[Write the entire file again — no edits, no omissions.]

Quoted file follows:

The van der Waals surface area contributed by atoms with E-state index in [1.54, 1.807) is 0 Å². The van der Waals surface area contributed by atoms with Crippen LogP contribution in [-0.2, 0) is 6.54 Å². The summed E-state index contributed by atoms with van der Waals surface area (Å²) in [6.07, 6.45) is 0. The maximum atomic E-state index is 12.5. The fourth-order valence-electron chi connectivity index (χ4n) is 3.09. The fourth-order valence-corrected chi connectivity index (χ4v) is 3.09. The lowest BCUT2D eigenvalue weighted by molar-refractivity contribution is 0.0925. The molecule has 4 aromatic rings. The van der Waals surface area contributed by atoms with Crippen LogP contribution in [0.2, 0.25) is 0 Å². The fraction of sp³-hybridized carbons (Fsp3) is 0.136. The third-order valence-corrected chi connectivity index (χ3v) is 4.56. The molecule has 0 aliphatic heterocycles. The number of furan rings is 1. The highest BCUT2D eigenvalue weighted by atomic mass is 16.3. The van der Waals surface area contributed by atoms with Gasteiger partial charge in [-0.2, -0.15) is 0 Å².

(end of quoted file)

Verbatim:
The van der Waals surface area contributed by atoms with E-state index in [1.54, 1.807) is 0 Å². The van der Waals surface area contributed by atoms with Crippen LogP contribution in [-0.2, 0) is 6.54 Å². The summed E-state index contributed by atoms with van der Waals surface area (Å²) in [6.07, 6.45) is 0. The maximum atomic E-state index is 12.5. The fourth-order valence-electron chi connectivity index (χ4n) is 3.09. The fourth-order valence-corrected chi connectivity index (χ4v) is 3.09. The lowest BCUT2D eigenvalue weighted by molar-refractivity contribution is 0.0925. The molecule has 4 aromatic rings. The van der Waals surface area contributed by atoms with Crippen LogP contribution in [0.2, 0.25) is 0 Å². The fraction of sp³-hybridized carbons (Fsp3) is 0.136. The third-order valence-corrected chi connectivity index (χ3v) is 4.56. The molecule has 0 aliphatic heterocycles. The number of furan rings is 1. The highest BCUT2D eigenvalue weighted by atomic mass is 16.3. The van der Waals surface area contributed by atoms with Gasteiger partial charge in [-0.2, -0.15) is 0 Å².